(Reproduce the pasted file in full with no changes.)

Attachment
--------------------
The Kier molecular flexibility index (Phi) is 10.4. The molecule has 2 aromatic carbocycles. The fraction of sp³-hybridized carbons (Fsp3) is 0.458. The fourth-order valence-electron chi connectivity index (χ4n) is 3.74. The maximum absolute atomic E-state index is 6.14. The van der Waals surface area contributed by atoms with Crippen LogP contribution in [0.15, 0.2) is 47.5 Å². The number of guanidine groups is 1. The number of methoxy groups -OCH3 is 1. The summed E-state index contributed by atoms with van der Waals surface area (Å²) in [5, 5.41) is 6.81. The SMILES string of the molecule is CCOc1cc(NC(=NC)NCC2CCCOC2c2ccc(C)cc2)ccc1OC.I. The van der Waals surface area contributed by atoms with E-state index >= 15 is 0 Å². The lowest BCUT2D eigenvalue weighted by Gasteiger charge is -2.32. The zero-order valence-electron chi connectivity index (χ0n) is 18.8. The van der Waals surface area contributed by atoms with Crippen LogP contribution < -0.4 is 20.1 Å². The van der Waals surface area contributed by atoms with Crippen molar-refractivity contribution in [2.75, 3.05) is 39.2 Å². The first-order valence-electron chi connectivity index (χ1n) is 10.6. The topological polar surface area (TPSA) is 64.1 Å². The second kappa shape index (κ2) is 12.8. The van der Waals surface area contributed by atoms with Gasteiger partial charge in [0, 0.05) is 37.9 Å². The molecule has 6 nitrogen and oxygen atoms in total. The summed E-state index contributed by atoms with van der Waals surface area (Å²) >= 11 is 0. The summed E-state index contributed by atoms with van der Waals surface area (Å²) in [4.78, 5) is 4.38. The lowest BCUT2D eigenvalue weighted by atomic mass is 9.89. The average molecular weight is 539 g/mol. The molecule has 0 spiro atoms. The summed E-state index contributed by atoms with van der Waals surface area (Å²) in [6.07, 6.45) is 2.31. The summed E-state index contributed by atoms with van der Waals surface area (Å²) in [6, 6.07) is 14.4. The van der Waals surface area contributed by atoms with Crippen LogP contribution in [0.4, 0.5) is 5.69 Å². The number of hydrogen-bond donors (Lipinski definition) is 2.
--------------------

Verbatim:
The Kier molecular flexibility index (Phi) is 10.4. The molecule has 2 aromatic carbocycles. The fraction of sp³-hybridized carbons (Fsp3) is 0.458. The fourth-order valence-electron chi connectivity index (χ4n) is 3.74. The maximum absolute atomic E-state index is 6.14. The van der Waals surface area contributed by atoms with Crippen LogP contribution in [0.15, 0.2) is 47.5 Å². The number of guanidine groups is 1. The number of methoxy groups -OCH3 is 1. The summed E-state index contributed by atoms with van der Waals surface area (Å²) in [5, 5.41) is 6.81. The SMILES string of the molecule is CCOc1cc(NC(=NC)NCC2CCCOC2c2ccc(C)cc2)ccc1OC.I. The van der Waals surface area contributed by atoms with E-state index >= 15 is 0 Å². The lowest BCUT2D eigenvalue weighted by Gasteiger charge is -2.32. The zero-order valence-electron chi connectivity index (χ0n) is 18.8. The van der Waals surface area contributed by atoms with Crippen LogP contribution < -0.4 is 20.1 Å². The van der Waals surface area contributed by atoms with Crippen molar-refractivity contribution in [2.75, 3.05) is 39.2 Å². The first-order valence-electron chi connectivity index (χ1n) is 10.6. The topological polar surface area (TPSA) is 64.1 Å². The second kappa shape index (κ2) is 12.8. The van der Waals surface area contributed by atoms with Gasteiger partial charge in [0, 0.05) is 37.9 Å². The molecule has 6 nitrogen and oxygen atoms in total. The summed E-state index contributed by atoms with van der Waals surface area (Å²) >= 11 is 0. The summed E-state index contributed by atoms with van der Waals surface area (Å²) in [4.78, 5) is 4.38. The lowest BCUT2D eigenvalue weighted by atomic mass is 9.89. The average molecular weight is 539 g/mol. The molecule has 0 spiro atoms. The summed E-state index contributed by atoms with van der Waals surface area (Å²) in [6.07, 6.45) is 2.31. The summed E-state index contributed by atoms with van der Waals surface area (Å²) in [6, 6.07) is 14.4. The van der Waals surface area contributed by atoms with Crippen LogP contribution in [0.4, 0.5) is 5.69 Å². The number of hydrogen-bond donors (Lipinski definition) is 2.